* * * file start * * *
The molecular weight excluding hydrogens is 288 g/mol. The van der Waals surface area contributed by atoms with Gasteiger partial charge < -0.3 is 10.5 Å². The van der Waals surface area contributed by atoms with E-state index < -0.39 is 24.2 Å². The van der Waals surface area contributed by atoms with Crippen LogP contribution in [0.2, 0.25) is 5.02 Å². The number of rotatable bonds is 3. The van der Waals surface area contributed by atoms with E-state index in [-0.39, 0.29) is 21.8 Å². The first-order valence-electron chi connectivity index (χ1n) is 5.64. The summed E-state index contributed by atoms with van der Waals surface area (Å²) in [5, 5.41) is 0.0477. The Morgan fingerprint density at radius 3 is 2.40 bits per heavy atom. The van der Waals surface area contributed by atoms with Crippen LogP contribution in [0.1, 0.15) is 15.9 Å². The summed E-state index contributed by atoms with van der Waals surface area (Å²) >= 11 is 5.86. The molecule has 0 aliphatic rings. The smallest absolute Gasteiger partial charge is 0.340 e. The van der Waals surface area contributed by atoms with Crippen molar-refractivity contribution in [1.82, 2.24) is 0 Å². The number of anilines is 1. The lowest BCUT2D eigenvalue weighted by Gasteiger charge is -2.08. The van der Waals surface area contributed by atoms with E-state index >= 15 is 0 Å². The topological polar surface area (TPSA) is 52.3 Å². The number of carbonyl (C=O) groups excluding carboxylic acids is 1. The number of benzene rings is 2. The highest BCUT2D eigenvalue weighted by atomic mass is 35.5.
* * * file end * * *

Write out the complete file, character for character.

The molecular weight excluding hydrogens is 288 g/mol. The van der Waals surface area contributed by atoms with Gasteiger partial charge < -0.3 is 10.5 Å². The van der Waals surface area contributed by atoms with E-state index < -0.39 is 24.2 Å². The van der Waals surface area contributed by atoms with Crippen LogP contribution in [0.2, 0.25) is 5.02 Å². The number of rotatable bonds is 3. The van der Waals surface area contributed by atoms with E-state index in [-0.39, 0.29) is 21.8 Å². The first-order valence-electron chi connectivity index (χ1n) is 5.64. The summed E-state index contributed by atoms with van der Waals surface area (Å²) in [5, 5.41) is 0.0477. The Morgan fingerprint density at radius 3 is 2.40 bits per heavy atom. The van der Waals surface area contributed by atoms with Crippen LogP contribution in [0.1, 0.15) is 15.9 Å². The summed E-state index contributed by atoms with van der Waals surface area (Å²) >= 11 is 5.86. The molecule has 0 aliphatic rings. The smallest absolute Gasteiger partial charge is 0.340 e. The van der Waals surface area contributed by atoms with Crippen molar-refractivity contribution in [1.82, 2.24) is 0 Å². The number of anilines is 1. The lowest BCUT2D eigenvalue weighted by Gasteiger charge is -2.08. The van der Waals surface area contributed by atoms with E-state index >= 15 is 0 Å². The topological polar surface area (TPSA) is 52.3 Å². The number of carbonyl (C=O) groups excluding carboxylic acids is 1. The number of benzene rings is 2. The highest BCUT2D eigenvalue weighted by atomic mass is 35.5.